Adams, Douglas: Successful writer who died not writing but doing sit-ups at the gym. It is debatable which might be the more painful way to perish.

Writing: The act of heading in the possible direction of Utter Drivel (see below) and (if you're lucky) missing it entirely.

Writer's Block: [ ? ]

Paper:  The bright white dwelling place of every brilliant thought and marvelous character and inventive thought you'll ever have, demanding only that you squint hard until you see characters start to form on the page. Then you trace over them and voila!

Pen: A tool with a pointed end that is useful for pricking oneself until blood pours forth. Painful, yes, but the blood gives you something to put on paper. Now you're writing! (See "Walter Wellesley 'Red' Smith, quotes by.)

Cafe: A place where some writers are known to order drinks and sit at a corner table and quietly write. (See Paris, 1920s.)

Bar: A place some writers frequent, order drinks, and never write. (See any airport, 2011.)

Coffee: A beverage found in all known corners of the writing universe with the mysterious property of  causing the imbiber to write words without having to press as hard on the pen or the keyboard; at its best a sort of cruise control for the wordsmith.

Muse: May manifest itself in frozen or liquid form depending upon circumstances beyond one's control. If encountered in frozen form you are at risk of  writing Utter Drivel (see below); apply blow torch immediately and hope for lift-off.

Drivel, Utter: An oversupply of words already written, and therefore redundant or cliche; or words that never should have been written in the first place. Writers must alertly avoid Utter Drivel which masses in layers like asteroids belts. Colliding with Utter Drivel will surely doom any writing project as it sucks all the oxygen and life out of it.

Loathing, Pure: What every good writer feels for his or her early or failed drafts. Utter Loathing is a ready-to-hand blow torch. Direct toward one's words or frozen muse and BURN...

Book: Someone else's success. Almost always depressing. If the book is very good, it shows the would-be writer how far there is to go before becoming an John Updike or an Annie Dillard. If the published book is Utter Drivel, it reminds you that if you wrote this badly no one would ever publish it, so what is going on here?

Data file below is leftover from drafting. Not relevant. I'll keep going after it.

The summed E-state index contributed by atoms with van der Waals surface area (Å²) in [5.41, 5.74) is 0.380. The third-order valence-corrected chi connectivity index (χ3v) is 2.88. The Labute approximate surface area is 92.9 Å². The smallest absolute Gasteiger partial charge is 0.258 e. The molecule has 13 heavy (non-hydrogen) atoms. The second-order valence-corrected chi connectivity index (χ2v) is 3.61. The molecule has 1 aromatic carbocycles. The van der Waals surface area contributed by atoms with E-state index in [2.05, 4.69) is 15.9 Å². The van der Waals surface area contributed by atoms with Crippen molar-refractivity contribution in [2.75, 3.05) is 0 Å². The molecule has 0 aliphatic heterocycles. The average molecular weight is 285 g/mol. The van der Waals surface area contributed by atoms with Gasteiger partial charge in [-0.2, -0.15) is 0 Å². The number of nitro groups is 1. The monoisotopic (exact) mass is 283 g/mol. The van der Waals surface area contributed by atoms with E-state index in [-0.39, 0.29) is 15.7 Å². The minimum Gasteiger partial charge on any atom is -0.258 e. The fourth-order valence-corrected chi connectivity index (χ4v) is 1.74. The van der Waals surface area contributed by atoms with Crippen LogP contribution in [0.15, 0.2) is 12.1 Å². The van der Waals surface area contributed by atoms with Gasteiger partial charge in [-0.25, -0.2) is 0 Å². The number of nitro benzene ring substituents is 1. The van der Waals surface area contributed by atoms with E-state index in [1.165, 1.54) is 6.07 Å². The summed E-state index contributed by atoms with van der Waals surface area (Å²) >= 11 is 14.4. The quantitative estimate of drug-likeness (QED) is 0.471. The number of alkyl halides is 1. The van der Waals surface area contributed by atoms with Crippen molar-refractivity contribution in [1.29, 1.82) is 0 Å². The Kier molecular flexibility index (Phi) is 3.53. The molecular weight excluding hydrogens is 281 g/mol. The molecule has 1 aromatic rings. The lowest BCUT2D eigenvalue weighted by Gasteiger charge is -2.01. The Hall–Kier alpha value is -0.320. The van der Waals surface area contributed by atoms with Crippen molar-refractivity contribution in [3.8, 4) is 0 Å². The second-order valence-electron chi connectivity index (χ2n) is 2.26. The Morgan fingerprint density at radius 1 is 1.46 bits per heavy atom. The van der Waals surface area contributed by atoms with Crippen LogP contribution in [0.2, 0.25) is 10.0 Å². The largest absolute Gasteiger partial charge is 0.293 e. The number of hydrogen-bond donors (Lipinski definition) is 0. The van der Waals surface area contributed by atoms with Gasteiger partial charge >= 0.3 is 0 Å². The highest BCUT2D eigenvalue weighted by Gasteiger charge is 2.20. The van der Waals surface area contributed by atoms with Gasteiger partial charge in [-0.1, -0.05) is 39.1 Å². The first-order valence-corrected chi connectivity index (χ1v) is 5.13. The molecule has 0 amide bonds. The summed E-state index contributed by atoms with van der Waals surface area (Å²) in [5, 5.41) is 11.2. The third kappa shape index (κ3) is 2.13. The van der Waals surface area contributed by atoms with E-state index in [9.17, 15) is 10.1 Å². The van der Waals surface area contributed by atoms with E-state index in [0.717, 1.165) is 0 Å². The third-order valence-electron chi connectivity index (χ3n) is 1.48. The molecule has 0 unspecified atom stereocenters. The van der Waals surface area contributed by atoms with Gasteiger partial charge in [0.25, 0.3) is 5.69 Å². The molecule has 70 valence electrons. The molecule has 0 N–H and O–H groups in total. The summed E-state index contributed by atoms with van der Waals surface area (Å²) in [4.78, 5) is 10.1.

Time: A critical item for success. Almost never will enough of it be taken by bad writers which leads to lightweight or poor literary productions. (See Drivel, Utter above.) Good writers always want to take too much time. (See Adams, Douglas  above.)

Keyboard: A series of Chiclet-like plastic, springy thingies with alphabetic characters on them that when pressed randomly generate horrible writing and when pressed intentionally, more often than not, generate Utter Drivel. A keyboard should never be trusted.

Delete Key: The master control switch that allows one to leave Planet Frozen Muse in a flash. Using this key in conjunction with "Select All" will remove all traces of Utter Drivel and immediately launch one in new directions. (See "Restaurant" "Bar" above.)

Justin Bieber: Person with odd surname in the early 21st century about whom too much Utter Drivel is being written. All writers should use force field protection in presence of J.B. U.D. to avoid contamination of thought processes.

Rave Review: Whatever one's mother and one's friends always say about your writing. Imaginary website where you have nightmare visions of capable critics posting their honest opinions of your best-intentioned work.

Short Story or Poetry Contest: Opportunity to submit one's writing and a $20 fee in order to fund someone else's writing success.

Sanity: Rare among first-rate writers who seldom or never frequent Planet Frozen Muse. Sanity may be an ideal quality if one wishes other people to be around you, but it will get in the way of one's writing like a locked escape hatch.

Van Winkle Project: A frail, outer-galactic writing vessel of the variety "blog" which at least twice a week has successfully (so far) dodged Planet Frozen Muse, but its pilot's hands are white from gripping the wheel and he just requested another cup of coffee be brought to the bridge while muttering beneath his breath, "Don't panic!"

- V.W.


1 comment:

  1. Congratulations on surviving the first six months of blackout - and thanks for pecking out this nice recognition of the genius of Douglas Adams.